Date: Sunday, November 8, 2020
Session Type: Poster Session C
Session Time: 9:00AM-11:00AM
Background/Purpose: Tofacitinib (tofa) inhibits cytokine signaling mediated by JAK1 JAK3 pathways leading therefore to a decrease in Th17 and an increase of Treg cells. The effect of tofa on B cell profile has been poorly explored. We aimed at studying the in vitro effect of tofa on B cell cytokine production (pro and anti-inflammatory) and plasmablast differentiation in the context of JAK-dependent and independent stimuli. The in vivo effect of tofa on B cell cytokine production was also assessed in mice.
Methods: Isolated B cells were cultured in vitro for 4 to 8 days in absence or presence of tofa and with JAK-dependent (CD40L, IL-2 and IL-21) or JAK-independent (CpG, a TLR9 ligand) stimuli. Cytokine production was assessed by flow cytometry and ELISA. Plasmablasts were defined as CD19+CD27+CD38+ cells. p-STAT-3 was quantified by western blot at 30,120 and 240 minutes. IL-6, IL-10 and IFN-γ neutralizing antibodies were added in some experiments. In vivo, mice were treated with tofa or placebo for 8 days and B cells were analyzed in inguinal lymph nodes and peritoneal fluid.
Results: In presence of JAK-dependent IL-2/IL-21 stimuli, tofa (1 µM) decreased the levels of IL-6 (2.7%[1.0-7.6] vs 8.9%[7.1-18.1], n=7, p=0.01 for tofa and control respectively), IFN-γ, IL-10 (0.8%[0.5-1.4] vs 2.6%[0.7-3.3], p=0.04), IL-35 (Mean Fluorescence Intensity [MFI] =89.5[56.1-99.6] vs 163[125-239], p=0.01) produced by B cells.
In presence of the JAK-independent stimulation CpG, tofa also decreased IL-6 (30.2%[20.4-48.2] vs 35.5%[27.3-59.0], n=9, p=0.05), IFN-γ, IL-10 (1.9%[0.6-2.5] vs 2.5%[0.9-5.1], p=0.02) and IL-35 (MFI: 129.4[85.2-354.6] vs 177.7[132.5-566.8], p=0.001) in B cells. Whereas IL-2/IL-21 induced a phosphorylation of STAT3 at 30 min, CpG induced a delayed activation of JAK/STAT pathway, suggesting that cytokines produced in response to CpG have an autocrine effect with a secondary activation of JAK/STAT pathway which can be blocked by tofa. To confirm this hypothesis, we cultured CpG activated B cells in the presence of cytokine-neutralizing antibodies and found that anti-IL-10 antibodies decreased the effect of CpG on IL-6 and IL-10 secretion and that tofa had then a decreased effect on those cytokines. In addition, tofa inhibited the plasmablasts differentiation in IL-2/IL-21 conditions (0.09%[0.05-0.17] vs 2.4%[1.4-3.3], n=6, p=0.03), but not with CpG (3.27%[0.57-4.97] vs 3.94%[0.73-8.41], p=0.15). In vivo, tofa decreased the frequency of IL-35 secreting B cells (0.8%[0.42-0.97] vs 1.6%[0.7-2.4, p=0.05] in peritoneal fluid but not IL-10 and TGF-β.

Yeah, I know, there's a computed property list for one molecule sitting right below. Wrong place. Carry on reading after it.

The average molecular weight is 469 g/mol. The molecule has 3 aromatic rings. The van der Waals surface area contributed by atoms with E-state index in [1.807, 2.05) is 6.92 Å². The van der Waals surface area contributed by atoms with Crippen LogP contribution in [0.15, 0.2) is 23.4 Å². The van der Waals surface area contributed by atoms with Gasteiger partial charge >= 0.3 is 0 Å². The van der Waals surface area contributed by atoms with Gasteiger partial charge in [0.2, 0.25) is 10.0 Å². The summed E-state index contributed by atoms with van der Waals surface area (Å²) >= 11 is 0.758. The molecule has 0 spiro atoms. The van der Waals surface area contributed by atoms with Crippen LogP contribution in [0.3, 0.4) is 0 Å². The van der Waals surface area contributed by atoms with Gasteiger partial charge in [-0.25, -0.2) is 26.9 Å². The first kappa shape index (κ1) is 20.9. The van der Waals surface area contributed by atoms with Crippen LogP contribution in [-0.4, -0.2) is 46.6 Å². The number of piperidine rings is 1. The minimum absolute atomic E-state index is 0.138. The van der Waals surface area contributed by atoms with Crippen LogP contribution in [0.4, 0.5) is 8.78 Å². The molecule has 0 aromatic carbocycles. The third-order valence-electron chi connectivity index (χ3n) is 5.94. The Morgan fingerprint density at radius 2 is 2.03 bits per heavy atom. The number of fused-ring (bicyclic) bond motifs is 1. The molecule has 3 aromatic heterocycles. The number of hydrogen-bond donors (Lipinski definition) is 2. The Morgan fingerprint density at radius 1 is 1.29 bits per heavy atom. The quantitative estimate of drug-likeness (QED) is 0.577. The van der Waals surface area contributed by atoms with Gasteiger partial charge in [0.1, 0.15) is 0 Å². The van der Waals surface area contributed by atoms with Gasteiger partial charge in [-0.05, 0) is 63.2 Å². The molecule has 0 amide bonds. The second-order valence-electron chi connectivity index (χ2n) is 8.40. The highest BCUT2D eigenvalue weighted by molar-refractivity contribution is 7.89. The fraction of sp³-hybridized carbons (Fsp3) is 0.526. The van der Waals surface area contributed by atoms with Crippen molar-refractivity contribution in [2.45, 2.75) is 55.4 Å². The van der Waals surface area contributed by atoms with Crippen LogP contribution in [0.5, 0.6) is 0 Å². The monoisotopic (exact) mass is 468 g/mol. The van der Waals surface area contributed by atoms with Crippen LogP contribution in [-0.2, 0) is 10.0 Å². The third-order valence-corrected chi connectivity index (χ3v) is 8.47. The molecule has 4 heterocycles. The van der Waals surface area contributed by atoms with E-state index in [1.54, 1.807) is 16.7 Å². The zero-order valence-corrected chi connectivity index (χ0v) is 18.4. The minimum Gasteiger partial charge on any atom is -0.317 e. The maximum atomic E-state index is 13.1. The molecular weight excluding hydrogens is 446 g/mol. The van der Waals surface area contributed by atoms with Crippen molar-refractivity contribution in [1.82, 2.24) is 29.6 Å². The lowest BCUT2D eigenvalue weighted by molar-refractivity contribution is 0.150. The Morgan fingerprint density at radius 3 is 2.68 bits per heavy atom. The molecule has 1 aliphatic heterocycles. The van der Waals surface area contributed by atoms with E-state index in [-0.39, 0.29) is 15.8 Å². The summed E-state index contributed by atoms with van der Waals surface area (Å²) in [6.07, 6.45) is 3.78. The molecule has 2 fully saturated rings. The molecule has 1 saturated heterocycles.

Conclusion: In addition to blocking cytokine pathways, tofa had a cellular impact on B cells, modifying their ability to produce pro- and anti-inflammatory cytokines both in JAK dependent and independent conditions. In JAK independent conditions, this effect of tofa was at least partly explained by the inhibition of an autocrine loop. Moreover, tofa decreased the differentiation of B cells into plasmablasts under conditions mimicking an interaction with T cells but not with TLR activation only, suggesting that tofa might have a lower impact on T-independent humoral immunity. We are currently evaluating the impact of tofa on B cells in tofa-treated rheumatoid arthritis patients.
To cite this abstract in AMA style:Decarriere G, Mielle J, Combe B, Morel J, Audo R, Daien C. Does Tofacitinib Impact B Cell Functions? [abstract]. Arthritis Rheumatol. 2020; 72 (suppl 10). https://acrabstracts.org/abstract/does-tofacitinib-impact-b-cell-functions/. Accessed October 25, 2021.
« Back to ACR Convergence 2020
ACR Meeting Abstracts - https://acrabstracts.org/abstract/does-tofacitinib-impact-b-cell-functions/